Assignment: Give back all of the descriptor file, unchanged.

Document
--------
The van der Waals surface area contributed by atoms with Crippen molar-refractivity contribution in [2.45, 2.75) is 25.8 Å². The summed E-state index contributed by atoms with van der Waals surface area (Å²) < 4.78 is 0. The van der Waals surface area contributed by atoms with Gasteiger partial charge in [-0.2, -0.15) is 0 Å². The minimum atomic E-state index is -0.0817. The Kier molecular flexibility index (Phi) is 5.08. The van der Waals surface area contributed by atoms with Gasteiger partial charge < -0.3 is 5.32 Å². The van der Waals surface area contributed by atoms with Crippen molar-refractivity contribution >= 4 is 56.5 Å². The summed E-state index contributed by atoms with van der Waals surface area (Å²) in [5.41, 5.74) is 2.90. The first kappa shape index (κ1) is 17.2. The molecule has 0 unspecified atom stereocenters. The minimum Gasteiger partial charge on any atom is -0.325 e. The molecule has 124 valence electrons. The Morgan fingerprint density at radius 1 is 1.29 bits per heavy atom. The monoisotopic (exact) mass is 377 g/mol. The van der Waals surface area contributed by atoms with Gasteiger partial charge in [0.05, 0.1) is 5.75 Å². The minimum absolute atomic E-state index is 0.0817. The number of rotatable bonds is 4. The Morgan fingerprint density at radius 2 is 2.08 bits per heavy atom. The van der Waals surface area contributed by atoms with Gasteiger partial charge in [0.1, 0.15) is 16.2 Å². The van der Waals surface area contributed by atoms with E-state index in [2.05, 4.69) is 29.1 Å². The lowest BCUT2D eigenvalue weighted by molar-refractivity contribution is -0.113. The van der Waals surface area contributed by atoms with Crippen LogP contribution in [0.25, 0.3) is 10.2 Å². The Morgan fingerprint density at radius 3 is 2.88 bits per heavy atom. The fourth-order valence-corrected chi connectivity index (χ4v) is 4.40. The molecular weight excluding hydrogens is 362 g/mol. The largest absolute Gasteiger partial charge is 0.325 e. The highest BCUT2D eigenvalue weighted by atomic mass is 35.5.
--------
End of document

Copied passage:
The van der Waals surface area contributed by atoms with Crippen molar-refractivity contribution in [2.45, 2.75) is 25.8 Å². The summed E-state index contributed by atoms with van der Waals surface area (Å²) < 4.78 is 0. The van der Waals surface area contributed by atoms with Gasteiger partial charge in [-0.2, -0.15) is 0 Å². The minimum atomic E-state index is -0.0817. The Kier molecular flexibility index (Phi) is 5.08. The van der Waals surface area contributed by atoms with Gasteiger partial charge < -0.3 is 5.32 Å². The van der Waals surface area contributed by atoms with Crippen molar-refractivity contribution >= 4 is 56.5 Å². The summed E-state index contributed by atoms with van der Waals surface area (Å²) in [5.41, 5.74) is 2.90. The first kappa shape index (κ1) is 17.2. The molecule has 0 unspecified atom stereocenters. The minimum Gasteiger partial charge on any atom is -0.325 e. The molecule has 124 valence electrons. The Morgan fingerprint density at radius 1 is 1.29 bits per heavy atom. The monoisotopic (exact) mass is 377 g/mol. The van der Waals surface area contributed by atoms with Gasteiger partial charge in [0.05, 0.1) is 5.75 Å². The minimum absolute atomic E-state index is 0.0817. The number of rotatable bonds is 4. The Morgan fingerprint density at radius 2 is 2.08 bits per heavy atom. The van der Waals surface area contributed by atoms with Gasteiger partial charge in [0.1, 0.15) is 16.2 Å². The van der Waals surface area contributed by atoms with E-state index in [2.05, 4.69) is 29.1 Å². The lowest BCUT2D eigenvalue weighted by molar-refractivity contribution is -0.113. The van der Waals surface area contributed by atoms with Crippen LogP contribution in [0.25, 0.3) is 10.2 Å². The Morgan fingerprint density at radius 3 is 2.88 bits per heavy atom. The fourth-order valence-corrected chi connectivity index (χ4v) is 4.40. The molecular weight excluding hydrogens is 362 g/mol. The largest absolute Gasteiger partial charge is 0.325 e. The highest BCUT2D eigenvalue weighted by atomic mass is 35.5.